Managing demand – new model.

Capturing demand and identifying opportunities.

Prioritizing and approving demand.

Planning approved demand.

Linking demand to resource capability.

Approving demand based on portfolios.

The missing component in Project Portfolio Management.

Business cases are in the eye of the beholder.

Building the IT plan and budget.

Demand from a customer perspective.

Shaking off the chains of the construction industry.

Funding approved demand.

Roles and responsibilities.

5 Managing Supply.

Managing supply – traditional model.

Managing supply - new model.

Iterative development in practice.

Why prototyping has never become mainstream.

Is prototyping the answer to everything?

Project critical success factors.

Maintenance - letting go of the M-word.

Delivery and implementation.

Service and support.

6 Monitoring Costs and Benefits.

Monitoring costs and benefits for traditional IT activities.

Monitoring costs and benefits for business (non-IT) activities.

Monitoring costs and benefits – new model.

Ownership and accountability for costs and benefits.

Cost–benefit analysis during the life of a project.

It is normal for costs and benefits to change!

Portfolio performance monitoring.

Cost–benefit analysis after project delivery.

7 Financials.

The main categories of IT costs.

Ownership of IT costs for the regulation of supply and demand.

Who has the final say for IT investments?

Allocations vs cross-charging.

Capturing costs for allocations and cross-charging.

Benefits as part of the P&L and annual planning.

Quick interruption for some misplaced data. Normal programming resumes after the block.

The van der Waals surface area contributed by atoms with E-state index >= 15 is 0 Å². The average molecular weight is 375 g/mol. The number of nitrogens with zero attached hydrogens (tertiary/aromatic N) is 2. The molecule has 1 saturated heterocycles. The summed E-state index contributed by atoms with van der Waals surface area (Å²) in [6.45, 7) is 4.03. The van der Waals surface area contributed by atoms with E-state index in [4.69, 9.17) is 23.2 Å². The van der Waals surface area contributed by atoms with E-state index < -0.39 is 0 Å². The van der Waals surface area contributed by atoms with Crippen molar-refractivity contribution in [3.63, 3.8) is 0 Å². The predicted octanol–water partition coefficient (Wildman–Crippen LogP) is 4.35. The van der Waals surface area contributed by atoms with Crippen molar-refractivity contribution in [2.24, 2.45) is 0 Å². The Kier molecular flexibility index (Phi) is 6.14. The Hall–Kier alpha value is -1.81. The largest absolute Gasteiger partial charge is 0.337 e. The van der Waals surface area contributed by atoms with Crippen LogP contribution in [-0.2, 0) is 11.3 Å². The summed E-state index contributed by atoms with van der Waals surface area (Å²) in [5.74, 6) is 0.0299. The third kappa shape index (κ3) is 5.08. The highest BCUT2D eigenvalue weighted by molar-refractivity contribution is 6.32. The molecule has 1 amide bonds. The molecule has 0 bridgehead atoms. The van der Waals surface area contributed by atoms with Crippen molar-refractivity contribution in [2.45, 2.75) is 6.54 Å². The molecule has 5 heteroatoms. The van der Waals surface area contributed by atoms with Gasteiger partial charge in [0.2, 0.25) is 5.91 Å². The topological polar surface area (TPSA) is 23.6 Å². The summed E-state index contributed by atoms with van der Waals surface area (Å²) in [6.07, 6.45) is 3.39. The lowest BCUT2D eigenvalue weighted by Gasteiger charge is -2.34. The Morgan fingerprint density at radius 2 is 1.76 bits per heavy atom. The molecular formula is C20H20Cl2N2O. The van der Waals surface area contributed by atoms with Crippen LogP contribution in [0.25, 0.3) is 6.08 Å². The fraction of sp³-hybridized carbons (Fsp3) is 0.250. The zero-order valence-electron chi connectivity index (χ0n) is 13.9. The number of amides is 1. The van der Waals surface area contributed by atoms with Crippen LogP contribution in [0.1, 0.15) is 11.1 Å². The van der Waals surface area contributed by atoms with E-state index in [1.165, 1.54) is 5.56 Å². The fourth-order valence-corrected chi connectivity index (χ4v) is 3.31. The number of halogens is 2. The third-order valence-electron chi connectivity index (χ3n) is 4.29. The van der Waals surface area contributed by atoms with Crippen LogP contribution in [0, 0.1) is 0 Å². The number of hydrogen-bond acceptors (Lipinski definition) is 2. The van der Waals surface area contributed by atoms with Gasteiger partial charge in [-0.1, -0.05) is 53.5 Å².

Ongoing cost–benefit analysis for applications.

Reducing application lifetime costs.

The limits of financial ROI when applied to IT.

PART III: THE NEW MODEL IN PRACTICE.

8 Players, Roles and Responsibilities.

Players, roles and responsibilities – the business.

Players, roles and responsibilities – IT.

The new business–IT relationship.

The changing role of the business analyst.

The changing role of the developer.

Towards the merging of the developer and analyst roles?

The changing role of the project manager.

The changing role of the operations department.

What role for PMOs?

The role of External Service Providers (ESPs).

9 Getting Started.

The business challenge.

The IT challenge.

Where to start.

How to start – from checklist to action plan.

From the status quo to first results.

From first results to asset management.

The role of best-practice methodologies.

How consulting companies can help.

How tools can help.

The costs of moving to the new model.

In closing – addressing the three fundamental questions.

Further reading.

10 Case Study.

The company.

The business problem.

The project context.

Building an IT–business partnership.

Kicking off the project.

Feasibility study and defining a solution.

Building the business case.

Project approach.

Product evaluation – buy or build decision.

Building a prototype.

Results.

Timescales.

Three months later.

One year later.

Two years later.

Main lessons learnt (on the plus side).

Main lessons learnt (on the minus side).

Comments with respect to the new model.

Reader feedback.

Index.